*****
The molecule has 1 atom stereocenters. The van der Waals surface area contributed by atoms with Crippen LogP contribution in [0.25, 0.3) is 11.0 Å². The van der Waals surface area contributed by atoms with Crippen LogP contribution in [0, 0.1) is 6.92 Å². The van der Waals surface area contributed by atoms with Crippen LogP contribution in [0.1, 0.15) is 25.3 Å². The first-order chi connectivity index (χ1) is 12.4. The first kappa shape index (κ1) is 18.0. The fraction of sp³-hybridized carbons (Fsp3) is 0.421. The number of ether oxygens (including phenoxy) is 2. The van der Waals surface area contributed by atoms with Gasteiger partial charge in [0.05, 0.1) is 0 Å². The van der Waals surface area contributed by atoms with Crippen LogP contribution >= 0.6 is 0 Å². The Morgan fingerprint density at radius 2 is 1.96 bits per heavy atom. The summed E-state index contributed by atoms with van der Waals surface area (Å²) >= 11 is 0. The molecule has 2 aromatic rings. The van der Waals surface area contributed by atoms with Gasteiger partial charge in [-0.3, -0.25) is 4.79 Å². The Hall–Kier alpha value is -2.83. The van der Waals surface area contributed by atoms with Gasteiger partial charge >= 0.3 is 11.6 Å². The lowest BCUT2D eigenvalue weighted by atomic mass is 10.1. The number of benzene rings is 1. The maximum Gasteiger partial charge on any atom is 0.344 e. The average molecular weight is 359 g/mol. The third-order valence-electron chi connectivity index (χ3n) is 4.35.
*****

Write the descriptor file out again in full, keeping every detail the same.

The molecule has 1 atom stereocenters. The van der Waals surface area contributed by atoms with Crippen LogP contribution in [0.25, 0.3) is 11.0 Å². The van der Waals surface area contributed by atoms with Crippen LogP contribution in [0, 0.1) is 6.92 Å². The van der Waals surface area contributed by atoms with Crippen LogP contribution in [0.1, 0.15) is 25.3 Å². The first-order chi connectivity index (χ1) is 12.4. The first kappa shape index (κ1) is 18.0. The fraction of sp³-hybridized carbons (Fsp3) is 0.421. The number of ether oxygens (including phenoxy) is 2. The van der Waals surface area contributed by atoms with Gasteiger partial charge in [0.05, 0.1) is 0 Å². The van der Waals surface area contributed by atoms with Crippen LogP contribution >= 0.6 is 0 Å². The Morgan fingerprint density at radius 2 is 1.96 bits per heavy atom. The summed E-state index contributed by atoms with van der Waals surface area (Å²) >= 11 is 0. The molecule has 2 aromatic rings. The van der Waals surface area contributed by atoms with Gasteiger partial charge in [-0.3, -0.25) is 4.79 Å². The Hall–Kier alpha value is -2.83. The van der Waals surface area contributed by atoms with Gasteiger partial charge >= 0.3 is 11.6 Å². The lowest BCUT2D eigenvalue weighted by atomic mass is 10.1. The number of benzene rings is 1. The maximum Gasteiger partial charge on any atom is 0.344 e. The average molecular weight is 359 g/mol. The third-order valence-electron chi connectivity index (χ3n) is 4.35.